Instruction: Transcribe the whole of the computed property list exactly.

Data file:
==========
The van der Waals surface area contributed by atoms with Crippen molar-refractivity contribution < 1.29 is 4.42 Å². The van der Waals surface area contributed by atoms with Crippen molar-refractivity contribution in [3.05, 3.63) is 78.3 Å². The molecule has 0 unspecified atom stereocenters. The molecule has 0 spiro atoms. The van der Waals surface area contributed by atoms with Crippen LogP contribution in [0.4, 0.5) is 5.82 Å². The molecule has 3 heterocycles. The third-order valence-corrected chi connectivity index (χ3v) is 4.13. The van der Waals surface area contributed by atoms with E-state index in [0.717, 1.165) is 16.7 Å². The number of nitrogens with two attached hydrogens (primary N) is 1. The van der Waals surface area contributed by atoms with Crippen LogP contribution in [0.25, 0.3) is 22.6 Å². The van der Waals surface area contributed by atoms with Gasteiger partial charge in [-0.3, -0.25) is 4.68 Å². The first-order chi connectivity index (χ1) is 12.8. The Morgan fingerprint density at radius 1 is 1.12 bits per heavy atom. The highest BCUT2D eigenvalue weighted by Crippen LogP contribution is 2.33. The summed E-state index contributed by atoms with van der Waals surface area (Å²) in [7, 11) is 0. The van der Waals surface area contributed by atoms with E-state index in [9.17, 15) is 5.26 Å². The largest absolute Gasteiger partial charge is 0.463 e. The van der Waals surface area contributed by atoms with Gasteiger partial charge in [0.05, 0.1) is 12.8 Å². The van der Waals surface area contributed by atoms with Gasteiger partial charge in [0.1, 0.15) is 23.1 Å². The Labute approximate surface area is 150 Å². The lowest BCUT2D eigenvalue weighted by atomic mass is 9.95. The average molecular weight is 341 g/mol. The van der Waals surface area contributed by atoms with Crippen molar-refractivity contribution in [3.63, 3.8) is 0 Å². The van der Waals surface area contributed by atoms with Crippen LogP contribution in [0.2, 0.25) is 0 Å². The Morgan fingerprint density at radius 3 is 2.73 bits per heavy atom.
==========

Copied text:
The van der Waals surface area contributed by atoms with Crippen molar-refractivity contribution < 1.29 is 4.42 Å². The van der Waals surface area contributed by atoms with Crippen molar-refractivity contribution in [3.05, 3.63) is 78.3 Å². The molecule has 0 unspecified atom stereocenters. The molecule has 0 spiro atoms. The van der Waals surface area contributed by atoms with Crippen LogP contribution in [0.4, 0.5) is 5.82 Å². The molecule has 3 heterocycles. The third-order valence-corrected chi connectivity index (χ3v) is 4.13. The van der Waals surface area contributed by atoms with E-state index in [0.717, 1.165) is 16.7 Å². The number of nitrogens with two attached hydrogens (primary N) is 1. The van der Waals surface area contributed by atoms with Crippen LogP contribution in [0.25, 0.3) is 22.6 Å². The van der Waals surface area contributed by atoms with Gasteiger partial charge in [-0.3, -0.25) is 4.68 Å². The first-order chi connectivity index (χ1) is 12.8. The Morgan fingerprint density at radius 1 is 1.12 bits per heavy atom. The highest BCUT2D eigenvalue weighted by Crippen LogP contribution is 2.33. The summed E-state index contributed by atoms with van der Waals surface area (Å²) in [7, 11) is 0. The van der Waals surface area contributed by atoms with E-state index in [9.17, 15) is 5.26 Å². The largest absolute Gasteiger partial charge is 0.463 e. The van der Waals surface area contributed by atoms with Gasteiger partial charge in [0.05, 0.1) is 12.8 Å². The van der Waals surface area contributed by atoms with Gasteiger partial charge in [0.1, 0.15) is 23.1 Å². The Labute approximate surface area is 150 Å². The lowest BCUT2D eigenvalue weighted by atomic mass is 9.95. The average molecular weight is 341 g/mol. The van der Waals surface area contributed by atoms with Crippen molar-refractivity contribution in [3.63, 3.8) is 0 Å². The van der Waals surface area contributed by atoms with Crippen LogP contribution in [0.2, 0.25) is 0 Å². The Morgan fingerprint density at radius 3 is 2.73 bits per heavy atom.